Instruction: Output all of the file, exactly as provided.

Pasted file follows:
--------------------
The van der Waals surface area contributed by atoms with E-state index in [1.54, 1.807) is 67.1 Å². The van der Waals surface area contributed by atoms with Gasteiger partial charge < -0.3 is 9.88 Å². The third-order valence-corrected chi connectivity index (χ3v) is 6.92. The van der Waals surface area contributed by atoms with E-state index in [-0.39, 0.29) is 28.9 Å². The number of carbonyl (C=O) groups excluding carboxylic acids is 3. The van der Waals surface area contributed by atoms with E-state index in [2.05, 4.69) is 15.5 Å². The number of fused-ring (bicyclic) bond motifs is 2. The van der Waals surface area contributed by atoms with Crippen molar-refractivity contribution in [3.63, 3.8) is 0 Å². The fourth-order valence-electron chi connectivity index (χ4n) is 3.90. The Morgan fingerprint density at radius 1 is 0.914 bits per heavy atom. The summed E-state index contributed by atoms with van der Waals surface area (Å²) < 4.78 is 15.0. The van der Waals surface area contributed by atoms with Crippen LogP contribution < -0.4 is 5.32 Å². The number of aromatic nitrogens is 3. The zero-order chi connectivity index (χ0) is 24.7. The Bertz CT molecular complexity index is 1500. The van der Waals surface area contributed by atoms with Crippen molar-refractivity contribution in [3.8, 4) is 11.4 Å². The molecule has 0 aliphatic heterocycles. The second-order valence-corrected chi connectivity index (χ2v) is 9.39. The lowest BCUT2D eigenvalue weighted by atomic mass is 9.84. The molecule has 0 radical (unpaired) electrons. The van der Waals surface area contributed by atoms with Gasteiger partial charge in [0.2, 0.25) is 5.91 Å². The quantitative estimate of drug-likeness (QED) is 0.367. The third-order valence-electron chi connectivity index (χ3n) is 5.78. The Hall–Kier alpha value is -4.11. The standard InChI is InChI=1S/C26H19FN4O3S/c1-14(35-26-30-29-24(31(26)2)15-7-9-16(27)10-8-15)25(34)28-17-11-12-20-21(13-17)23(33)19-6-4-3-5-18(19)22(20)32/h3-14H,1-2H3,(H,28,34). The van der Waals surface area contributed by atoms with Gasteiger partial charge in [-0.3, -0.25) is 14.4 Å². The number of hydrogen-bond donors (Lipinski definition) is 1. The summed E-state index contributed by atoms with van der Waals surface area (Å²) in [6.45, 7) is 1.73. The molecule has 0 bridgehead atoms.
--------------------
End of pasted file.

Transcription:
The van der Waals surface area contributed by atoms with E-state index in [1.54, 1.807) is 67.1 Å². The van der Waals surface area contributed by atoms with Gasteiger partial charge < -0.3 is 9.88 Å². The third-order valence-corrected chi connectivity index (χ3v) is 6.92. The van der Waals surface area contributed by atoms with E-state index in [-0.39, 0.29) is 28.9 Å². The number of carbonyl (C=O) groups excluding carboxylic acids is 3. The van der Waals surface area contributed by atoms with E-state index in [2.05, 4.69) is 15.5 Å². The number of fused-ring (bicyclic) bond motifs is 2. The van der Waals surface area contributed by atoms with Crippen molar-refractivity contribution in [3.63, 3.8) is 0 Å². The fourth-order valence-electron chi connectivity index (χ4n) is 3.90. The Morgan fingerprint density at radius 1 is 0.914 bits per heavy atom. The summed E-state index contributed by atoms with van der Waals surface area (Å²) < 4.78 is 15.0. The van der Waals surface area contributed by atoms with Crippen LogP contribution < -0.4 is 5.32 Å². The number of aromatic nitrogens is 3. The zero-order chi connectivity index (χ0) is 24.7. The Bertz CT molecular complexity index is 1500. The van der Waals surface area contributed by atoms with Crippen molar-refractivity contribution in [3.8, 4) is 11.4 Å². The molecule has 0 aliphatic heterocycles. The second-order valence-corrected chi connectivity index (χ2v) is 9.39. The lowest BCUT2D eigenvalue weighted by atomic mass is 9.84. The molecule has 0 radical (unpaired) electrons. The van der Waals surface area contributed by atoms with Gasteiger partial charge in [0.2, 0.25) is 5.91 Å². The quantitative estimate of drug-likeness (QED) is 0.367. The third-order valence-electron chi connectivity index (χ3n) is 5.78. The Hall–Kier alpha value is -4.11. The standard InChI is InChI=1S/C26H19FN4O3S/c1-14(35-26-30-29-24(31(26)2)15-7-9-16(27)10-8-15)25(34)28-17-11-12-20-21(13-17)23(33)19-6-4-3-5-18(19)22(20)32/h3-14H,1-2H3,(H,28,34). The van der Waals surface area contributed by atoms with Gasteiger partial charge in [-0.3, -0.25) is 14.4 Å². The number of hydrogen-bond donors (Lipinski definition) is 1. The summed E-state index contributed by atoms with van der Waals surface area (Å²) in [6.45, 7) is 1.73. The molecule has 0 bridgehead atoms.